5 Easy Ways to Sharpen Your Memory
Believe us, you’re in good company if you forgot a grocery item, an appointment or where you put your glasses. Brain health expert Sanjay Gupta, M.D., shares what you can do to stay sharp.
When my grandmother was diagnosed with Alzheimer’s disease about 10 years ago, my mom started carrying a crossword puzzle book wherever she went. Convinced that solving crossword puzzles could keep her brain sharp and help her avoid following in her own mother’s footsteps, my mom has also suggested that my sister and I proactively do the same.
It turns out my mom — and the many others who buy into the crossword puzzle myth — was wrong, one of many surprising facts I learned from reading Keep Sharp: Build a Better Brain at Any Age by CNN chief medical correspondent Sanjay Gupta (published January 5, 2021, by Simon & Schuster in cooperation with AARP). I’ve long been a fan of Gupta, with his simple explanations of health issues ranging from COVID-19 to strokes. A neurosurgeon by trade, Gupta also made headlines back in 2010 when he performed brain surgery on a 12-year-old Haitian girl while covering the devastating earthquake in Haiti.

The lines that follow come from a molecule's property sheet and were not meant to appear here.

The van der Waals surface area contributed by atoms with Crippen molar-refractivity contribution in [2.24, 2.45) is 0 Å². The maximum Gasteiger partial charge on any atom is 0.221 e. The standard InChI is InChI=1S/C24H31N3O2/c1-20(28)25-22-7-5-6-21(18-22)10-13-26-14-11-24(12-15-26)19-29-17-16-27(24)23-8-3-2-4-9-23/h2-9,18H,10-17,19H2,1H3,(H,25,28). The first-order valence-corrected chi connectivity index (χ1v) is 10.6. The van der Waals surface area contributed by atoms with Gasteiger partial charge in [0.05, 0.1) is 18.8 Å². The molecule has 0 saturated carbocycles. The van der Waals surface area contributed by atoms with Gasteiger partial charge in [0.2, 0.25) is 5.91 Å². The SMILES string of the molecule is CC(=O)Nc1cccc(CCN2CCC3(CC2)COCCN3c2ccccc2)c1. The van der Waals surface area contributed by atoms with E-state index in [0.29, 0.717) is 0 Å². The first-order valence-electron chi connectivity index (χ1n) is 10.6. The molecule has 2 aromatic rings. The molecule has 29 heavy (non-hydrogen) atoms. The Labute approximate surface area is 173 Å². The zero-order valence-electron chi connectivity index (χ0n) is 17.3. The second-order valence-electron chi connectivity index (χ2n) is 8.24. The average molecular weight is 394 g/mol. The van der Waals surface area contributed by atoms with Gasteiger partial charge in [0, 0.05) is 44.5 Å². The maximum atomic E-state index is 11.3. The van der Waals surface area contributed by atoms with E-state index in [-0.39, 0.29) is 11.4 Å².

Keep Sharp: Build a Better Brain at Any Age is just one of the efforts AARP is involved in to support people with dementia and their caregivers. The book is based in part on the work of the Global Council on Brain Health, convened by AARP. And in 2018, AARP invested $60 million in the Dementia Discovery Fund, an initiative dedicated to the research and development of treatments for the disease.
According to Gupta, word games like crossword puzzles can test your knowledge and tune up your word-finding skills, but they won’t keep your brain healthy overall. Luckily, Gupta found, other strategies can.
I was particularly interested in this book because Alzheimer’s disease and other forms of dementia have long been a concern in my family, even beyond my grandmother. Her sister, my great-aunt ‘Plunky,’ died of Alzheimer’s six years ago. Then my grandmother passed away from it last August.